If we're willing to disregard the complicating precedents of Joe Pyne and Alan Burke*, then the origins of contemporary political talk radio can be traced to three phenomena of the 1980s.
The first of these involved AM music stations' getting absolutely murdered by FM, which could broadcast music in stereo and allowed for much better fidelity on high and low notes. The human voice, on the other hand, is mid-range and doesn't require high fidelity. The eighties' proliferation of talk formats on the AM band also provided new careers for some music deejays — e.g., Don Imus, Morton Downey Jr. — whose chatty personas didn't fit well with FM's all-about-the-music ethos.
The second big factor was the repeal, late in Ronald Reagan's second term, of what was known as the Fairness Doctrine. This was a 1949 FCC rule designed to minimize any possible restrictions on free speech caused by limited access to broadcasting outlets. The idea was that, as one of the conditions for receiving an FCC broadcast license, a station had to "devote reasonable attention to the coverage of controversial issues of public importance," and consequently had to provide "reasonable, although not necessarily equal" opportunities for opposing sides to express their views.
Because of the Fairness Doctrine, talk stations had to hire and program symmetrically: if you had a three-hour program whose host's politics were on one side of the ideological spectrum, you had to have another long-form program whose host more or less spoke for the other side. Weirdly enough, up through the mid-eighties it was usually the U.S. right that benefited most from the Doctrine. Pioneer talk syndicator Ed McLaughlin, who managed San Francisco's KGO in the 1960s, recalls that "I had more liberals on the air than I had conservatives or even moderates for that matter, and I had a hell of a time finding the other voice."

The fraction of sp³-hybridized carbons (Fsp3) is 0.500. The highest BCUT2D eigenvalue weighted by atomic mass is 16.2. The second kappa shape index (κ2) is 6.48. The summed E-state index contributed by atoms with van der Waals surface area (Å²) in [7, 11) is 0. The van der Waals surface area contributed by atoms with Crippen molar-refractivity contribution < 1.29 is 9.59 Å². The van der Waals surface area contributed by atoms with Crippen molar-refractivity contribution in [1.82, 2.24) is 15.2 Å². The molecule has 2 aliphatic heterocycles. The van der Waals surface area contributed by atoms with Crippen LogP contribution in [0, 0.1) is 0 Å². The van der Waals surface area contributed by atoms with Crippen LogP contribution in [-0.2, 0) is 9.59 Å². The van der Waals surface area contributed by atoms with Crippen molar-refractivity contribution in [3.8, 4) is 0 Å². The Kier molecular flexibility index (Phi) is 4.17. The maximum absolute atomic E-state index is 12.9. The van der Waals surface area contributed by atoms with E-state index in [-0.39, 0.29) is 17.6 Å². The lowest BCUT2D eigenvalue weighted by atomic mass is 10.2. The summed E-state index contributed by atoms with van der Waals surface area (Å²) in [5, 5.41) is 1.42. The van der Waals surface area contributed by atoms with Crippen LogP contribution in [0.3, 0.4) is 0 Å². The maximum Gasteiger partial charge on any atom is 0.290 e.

The Fairness Doctrine's repeal was part of the sweeping deregulations of the Reagan era, which aimed to liberate all sorts of industries from government interference and allow them to compete freely in the marketplace. The old, Rooseveltian logic of the Doctrine had been that since the airwaves belonged to everyone, a license to profit from those airwaves conferred on the broadcast industry some special obligation to serve the public interest. Commercial radio broadcasting was not, in other words, originally conceived as just another for-profit industry; it was supposed to meet a higher standard of social responsibility. After 1987, though, just another industry is pretty much what radio became, and its only real responsibility now is to attract and retain listeners in order to generate revenue. In other words, the sort of distinction explicitly drawn by FCC Chairman Newton Minow in the 1960s — namely, that between "the public interest" and "merely what interests the public" — no longer exists.
More or less on the heels of the Fairness Doctrine's repeal came the West Coast and then national syndication of The Rush Limbaugh Show through Mr. McLaughlin's EFM Media. Limbaugh is the third great progenitor of today's political talk radio partly because he's a host of extraordinary, once-in-a-generation talent and charisma — bright, loquacious, witty, complexly authoritative — whose show's blend of news, entertainment, and partisan analysis became the model for legions of imitators.
But he was also the first great promulgator of the Mainstream Media's Liberal Bias idea. This turned out to be a brilliantly effective rhetorical move, since the MMLB concept functioned simultaneously as a standard around which Rush's audience could rally, as an articulation of the need for right-wing (i.e., unbiased) media, and as a mechanism by which any criticism or refutation of conservative ideas could be dismissed (either as biased or as the product of indoctrination by biased media). Boiled way down, the MMLB thesis is able both to exploit and to perpetuate many conservatives' dissatisfaction with extant media sources — and it's this dissatisfaction that cements political talk radio's large and loyal audience.
Excerpted from the article "Host" by David Foster Wallace (The Atlantic magazine, April 2005).